Teacher Professional Development Activities

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  • 0:00 Need for Professional…
  • 1:43 Professional Development Costs
  • 2:26 Professional Development Ideas
  • 5:33 Lesson Summary
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Lesson Transcript
Instructor: Esther Bouchillon

Esther has taught middle school and has a master's degree in gifted education.

In this lesson, we will discuss why professional development is essential for teachers and types of professional development activities. We will also briefly cover state requirements and paying for professional development.

Need for Professional Development

Would you want to have a doctor perform surgery who never read another medical journal after completing his college training to operate on you? If a politician told you he never stays informed about current events, would you vote for him? Suppose you needed a lawyer. Would you hire someone who wasn't knowledgeable about the newest laws? Generally, when hiring someone, you want them to be up to date on current research and trends. The same is true for hiring teachers. State standards change, educational laws and research on best practices all change. Professional development helps teachers keep current on the many changes in education.

Another reason professional development is important is because it can help teachers improve in an area of weakness. Good teachers recognize that they have areas that could be improved. Whether your area of weakness is content knowledge, differentiated instruction, understanding and relating to a certain population of students, classroom management, or anything else related to teaching, professional development is available to help you grow as a teacher.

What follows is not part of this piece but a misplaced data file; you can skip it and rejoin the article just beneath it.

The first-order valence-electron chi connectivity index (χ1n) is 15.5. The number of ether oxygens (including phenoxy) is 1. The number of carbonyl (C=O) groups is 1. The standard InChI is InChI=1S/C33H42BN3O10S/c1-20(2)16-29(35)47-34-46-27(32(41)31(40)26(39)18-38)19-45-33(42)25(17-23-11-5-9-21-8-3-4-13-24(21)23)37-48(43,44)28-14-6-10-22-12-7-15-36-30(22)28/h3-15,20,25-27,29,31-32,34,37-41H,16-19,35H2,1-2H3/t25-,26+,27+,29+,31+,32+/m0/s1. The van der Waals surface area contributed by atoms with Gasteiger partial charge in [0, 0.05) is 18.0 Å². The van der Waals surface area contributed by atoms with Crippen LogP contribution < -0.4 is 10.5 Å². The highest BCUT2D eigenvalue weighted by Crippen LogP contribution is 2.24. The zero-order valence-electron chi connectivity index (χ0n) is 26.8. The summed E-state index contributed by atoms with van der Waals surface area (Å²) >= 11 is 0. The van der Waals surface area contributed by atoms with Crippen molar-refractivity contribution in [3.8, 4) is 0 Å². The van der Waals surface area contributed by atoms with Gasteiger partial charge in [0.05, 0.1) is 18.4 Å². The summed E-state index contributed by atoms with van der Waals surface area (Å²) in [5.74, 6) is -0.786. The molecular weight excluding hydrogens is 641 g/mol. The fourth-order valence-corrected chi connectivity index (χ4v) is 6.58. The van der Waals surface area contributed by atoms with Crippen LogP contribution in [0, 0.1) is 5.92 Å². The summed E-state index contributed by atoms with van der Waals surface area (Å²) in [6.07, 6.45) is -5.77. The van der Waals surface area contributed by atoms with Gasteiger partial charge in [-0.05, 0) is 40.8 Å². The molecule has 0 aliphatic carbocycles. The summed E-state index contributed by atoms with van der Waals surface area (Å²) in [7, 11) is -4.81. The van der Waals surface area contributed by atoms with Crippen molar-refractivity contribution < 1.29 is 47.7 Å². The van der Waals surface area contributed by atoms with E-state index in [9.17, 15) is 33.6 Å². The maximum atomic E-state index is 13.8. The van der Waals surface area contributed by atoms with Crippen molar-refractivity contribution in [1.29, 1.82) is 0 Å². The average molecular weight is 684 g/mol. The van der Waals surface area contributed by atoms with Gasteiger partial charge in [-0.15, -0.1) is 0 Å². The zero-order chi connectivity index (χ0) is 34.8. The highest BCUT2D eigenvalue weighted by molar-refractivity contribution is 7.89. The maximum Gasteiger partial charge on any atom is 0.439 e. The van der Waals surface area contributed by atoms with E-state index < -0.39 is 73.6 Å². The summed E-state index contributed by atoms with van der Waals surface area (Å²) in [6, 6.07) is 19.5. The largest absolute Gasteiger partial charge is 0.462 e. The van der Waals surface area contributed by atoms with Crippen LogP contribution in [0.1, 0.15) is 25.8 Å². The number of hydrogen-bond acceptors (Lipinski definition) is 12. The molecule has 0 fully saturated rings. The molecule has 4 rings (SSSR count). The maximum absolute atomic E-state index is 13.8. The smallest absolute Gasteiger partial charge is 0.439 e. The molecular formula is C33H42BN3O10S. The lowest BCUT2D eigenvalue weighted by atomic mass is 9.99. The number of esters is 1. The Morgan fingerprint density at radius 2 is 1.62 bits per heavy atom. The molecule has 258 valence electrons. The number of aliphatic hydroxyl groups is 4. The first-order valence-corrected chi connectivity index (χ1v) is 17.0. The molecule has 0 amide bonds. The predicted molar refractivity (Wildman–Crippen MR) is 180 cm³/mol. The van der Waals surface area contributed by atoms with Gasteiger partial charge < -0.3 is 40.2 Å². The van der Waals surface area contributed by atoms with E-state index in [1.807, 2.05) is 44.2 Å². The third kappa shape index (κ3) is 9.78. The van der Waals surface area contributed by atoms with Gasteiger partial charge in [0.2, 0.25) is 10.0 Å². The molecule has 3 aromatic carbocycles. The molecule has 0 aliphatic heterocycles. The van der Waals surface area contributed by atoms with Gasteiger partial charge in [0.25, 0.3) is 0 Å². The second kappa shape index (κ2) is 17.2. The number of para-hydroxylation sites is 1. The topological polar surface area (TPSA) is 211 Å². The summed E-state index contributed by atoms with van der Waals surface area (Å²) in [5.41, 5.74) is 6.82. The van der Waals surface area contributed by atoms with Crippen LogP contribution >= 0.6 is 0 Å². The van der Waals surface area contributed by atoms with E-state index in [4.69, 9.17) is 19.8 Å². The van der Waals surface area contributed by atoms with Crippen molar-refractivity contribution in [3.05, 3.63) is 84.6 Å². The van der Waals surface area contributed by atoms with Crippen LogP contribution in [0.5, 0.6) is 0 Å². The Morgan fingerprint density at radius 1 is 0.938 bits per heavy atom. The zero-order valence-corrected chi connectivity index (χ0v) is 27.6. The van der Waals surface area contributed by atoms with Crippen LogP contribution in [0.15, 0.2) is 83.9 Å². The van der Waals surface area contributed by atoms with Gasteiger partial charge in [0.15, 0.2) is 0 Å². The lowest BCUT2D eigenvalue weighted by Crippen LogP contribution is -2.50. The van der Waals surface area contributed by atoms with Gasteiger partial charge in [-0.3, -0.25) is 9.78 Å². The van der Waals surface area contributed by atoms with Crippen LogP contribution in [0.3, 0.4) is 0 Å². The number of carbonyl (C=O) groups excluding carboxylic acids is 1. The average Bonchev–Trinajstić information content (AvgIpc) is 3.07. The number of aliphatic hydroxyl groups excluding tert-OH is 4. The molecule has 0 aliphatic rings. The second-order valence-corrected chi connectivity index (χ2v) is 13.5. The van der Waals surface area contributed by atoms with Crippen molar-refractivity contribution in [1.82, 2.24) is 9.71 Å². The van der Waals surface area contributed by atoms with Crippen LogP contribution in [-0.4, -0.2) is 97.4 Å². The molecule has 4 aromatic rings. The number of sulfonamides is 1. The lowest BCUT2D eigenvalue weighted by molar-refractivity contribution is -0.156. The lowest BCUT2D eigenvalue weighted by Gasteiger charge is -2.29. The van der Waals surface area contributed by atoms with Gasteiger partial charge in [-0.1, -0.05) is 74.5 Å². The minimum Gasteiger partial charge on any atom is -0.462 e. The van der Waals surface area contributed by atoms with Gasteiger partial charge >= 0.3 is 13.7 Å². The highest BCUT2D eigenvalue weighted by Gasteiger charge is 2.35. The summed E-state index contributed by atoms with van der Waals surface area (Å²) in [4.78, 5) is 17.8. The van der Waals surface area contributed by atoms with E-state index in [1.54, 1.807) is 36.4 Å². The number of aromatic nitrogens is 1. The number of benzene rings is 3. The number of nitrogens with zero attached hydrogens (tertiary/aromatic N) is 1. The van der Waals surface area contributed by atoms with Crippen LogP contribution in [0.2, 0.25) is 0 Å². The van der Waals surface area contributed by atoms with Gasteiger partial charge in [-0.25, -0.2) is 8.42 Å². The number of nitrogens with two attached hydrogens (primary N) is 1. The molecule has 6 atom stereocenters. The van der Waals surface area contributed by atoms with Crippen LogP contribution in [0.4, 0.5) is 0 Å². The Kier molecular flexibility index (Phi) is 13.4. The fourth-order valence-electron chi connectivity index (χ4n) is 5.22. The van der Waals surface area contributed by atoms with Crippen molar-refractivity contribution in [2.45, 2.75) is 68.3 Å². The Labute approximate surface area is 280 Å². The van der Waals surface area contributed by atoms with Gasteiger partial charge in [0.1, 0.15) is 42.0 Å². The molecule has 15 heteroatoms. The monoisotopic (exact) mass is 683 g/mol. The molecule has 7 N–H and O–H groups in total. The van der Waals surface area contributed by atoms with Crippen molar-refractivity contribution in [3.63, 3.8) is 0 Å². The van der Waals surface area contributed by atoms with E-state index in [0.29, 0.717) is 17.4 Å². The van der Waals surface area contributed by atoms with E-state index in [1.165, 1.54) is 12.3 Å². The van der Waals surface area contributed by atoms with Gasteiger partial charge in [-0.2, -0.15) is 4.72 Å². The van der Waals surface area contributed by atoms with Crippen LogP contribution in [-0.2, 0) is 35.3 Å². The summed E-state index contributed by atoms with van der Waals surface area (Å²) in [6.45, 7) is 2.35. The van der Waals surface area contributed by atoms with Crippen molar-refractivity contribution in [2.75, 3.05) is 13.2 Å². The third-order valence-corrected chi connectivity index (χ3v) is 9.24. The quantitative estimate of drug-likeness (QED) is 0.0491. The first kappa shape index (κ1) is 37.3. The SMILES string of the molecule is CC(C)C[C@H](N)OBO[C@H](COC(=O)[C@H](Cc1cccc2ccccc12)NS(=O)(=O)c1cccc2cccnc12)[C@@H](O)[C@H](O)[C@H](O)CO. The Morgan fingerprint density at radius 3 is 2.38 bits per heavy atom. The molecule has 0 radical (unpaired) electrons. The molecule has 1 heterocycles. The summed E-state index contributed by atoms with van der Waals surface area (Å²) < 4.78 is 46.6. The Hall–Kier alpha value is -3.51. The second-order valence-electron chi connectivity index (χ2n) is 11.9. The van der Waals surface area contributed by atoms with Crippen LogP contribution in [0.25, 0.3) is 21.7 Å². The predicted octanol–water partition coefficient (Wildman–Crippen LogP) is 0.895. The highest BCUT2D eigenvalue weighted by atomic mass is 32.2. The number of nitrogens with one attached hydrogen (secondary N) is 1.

Due to the importance of professional development, all states have laws and rules regarding the continuing education of teachers. Many require teachers to complete a certain number of development hours or earn a specific number of credits before renewing teaching licenses. Each state is different regarding what is necessary for an activity to qualify for professional development hours or credits, so before completing a professional development activity, check with your district's license renewal specialists to find out what your state requires.

Professional Development Costs

It's important to consider the cost for professional development. While some districts pay for professional development opportunities, others do not. It never hurts to ask. Be sure to have the details of the opportunity, whether a substitute will be needed, and why you think the professional development will help you grow as a teacher. Being willing to share the information you learned with colleagues can also help persuade the district to pay for sending you. After all, it's cheaper to send one teacher who will then come back and teach others than to hire a speaker to address the entire faculty. If your district doesn't pay for professional development, many free professional development programs are also available.

Professional Development Ideas

There are many ways teachers can obtain professional development. Let's look at several common ones. Conferences are perhaps the most common form of professional development. Some conferences are subject- or grade-specific or may focus on a particular theme. One benefit of attending a conference is the opportunity to learn about a variety of topics and hear many different speakers. Another benefit is that many professional development credits or hours can be earned during the one event. However, conferences tend to be expensive and usually require the school to hire a substitute teacher.

Workshops are similar to conferences, but usually only last one day or less. Teachers may attend a workshop at an offsite location or host a workshop at their school. While some organizations charge a fee for presenting, there are also many organizations that will present for free if a certain number of teachers attend.

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